7. alvin says:

    you can also use it as a compass and clinometer, to measure strike and dip

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  10. Eu says:

    Hello. I’m an italian geologist and I’m actually workin with iPad in the field for a geological map project together with the University of Geology of Genoa (IT).

    During fieldwork I collect different kind of geological information (outcrops, measure, notes, photo, sample, etc) and I simply manage all these data with an amazing cartoghraphic&GIS app with iPad.

    Ipad and iPhone technologies are very useful for this type of geological fieldwork!!!

  11. jan smit says:

    We tried this year fieldmapping with the ipad, but lacked a simple compass program like the egeo compass on the android. anyone knows something similar?

  12. Meg Stewart says:

    We’ve been trying to use an iPad 2 for field mapping, not just note-taking but actual GIS data collection. It’s been semi-productive and our investigation is still in process. Here’s what we’ve done so far and the apps we’ve tried:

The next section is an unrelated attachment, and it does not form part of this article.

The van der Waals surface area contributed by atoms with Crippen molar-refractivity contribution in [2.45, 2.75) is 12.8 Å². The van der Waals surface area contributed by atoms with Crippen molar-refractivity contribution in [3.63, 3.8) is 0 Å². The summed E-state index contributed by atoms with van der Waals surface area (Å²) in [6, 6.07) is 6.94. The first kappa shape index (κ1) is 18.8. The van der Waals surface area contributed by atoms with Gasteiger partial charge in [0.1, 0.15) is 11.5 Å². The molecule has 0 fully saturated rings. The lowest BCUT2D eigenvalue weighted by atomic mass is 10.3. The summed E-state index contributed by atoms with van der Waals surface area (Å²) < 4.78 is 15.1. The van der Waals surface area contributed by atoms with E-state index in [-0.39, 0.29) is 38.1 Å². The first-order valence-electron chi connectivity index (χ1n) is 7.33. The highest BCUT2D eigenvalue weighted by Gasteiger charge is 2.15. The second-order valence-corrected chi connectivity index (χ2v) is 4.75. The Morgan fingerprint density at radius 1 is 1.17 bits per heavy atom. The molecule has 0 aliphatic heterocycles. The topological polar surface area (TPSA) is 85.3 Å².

As for the Compass app requested by “jan smit” we used Compass HD
    and Magnetometer HD

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  14. geomorphologist says:

    I started using a new ipad (ipad 3) this year for fieldwork and geologic mapping in the USA, and though it will never replace my paper basemap or Brunton it is a great field tool. I use several different apps on it. My favorite for mapping is a free app called pdf maps by Avenza. With this app I can pull a US topo 7.5 minute geopdf (these are the new topo maps by the USGS) and then I have the contours over a new FSA aerial photo and can track my position anywhere on the quad. I can download them while in the field from the website (or from dropbox) or I can pre-load them on wifi at home. This app lets me set waypoints and add attributes in the field(table columns), and I can populate a table with as much data as I want. Downside is you cant turn off the background aerial that comes with the geopdf topo maps, so sometimes I se an app called topo maps; it can set simple waypoints too but it uses the older USGS topo maps. Downside is I can only use these for point data. Soon I am going to experiment with an inexpensive app called i-gis for mapping contacts in the field and other linework.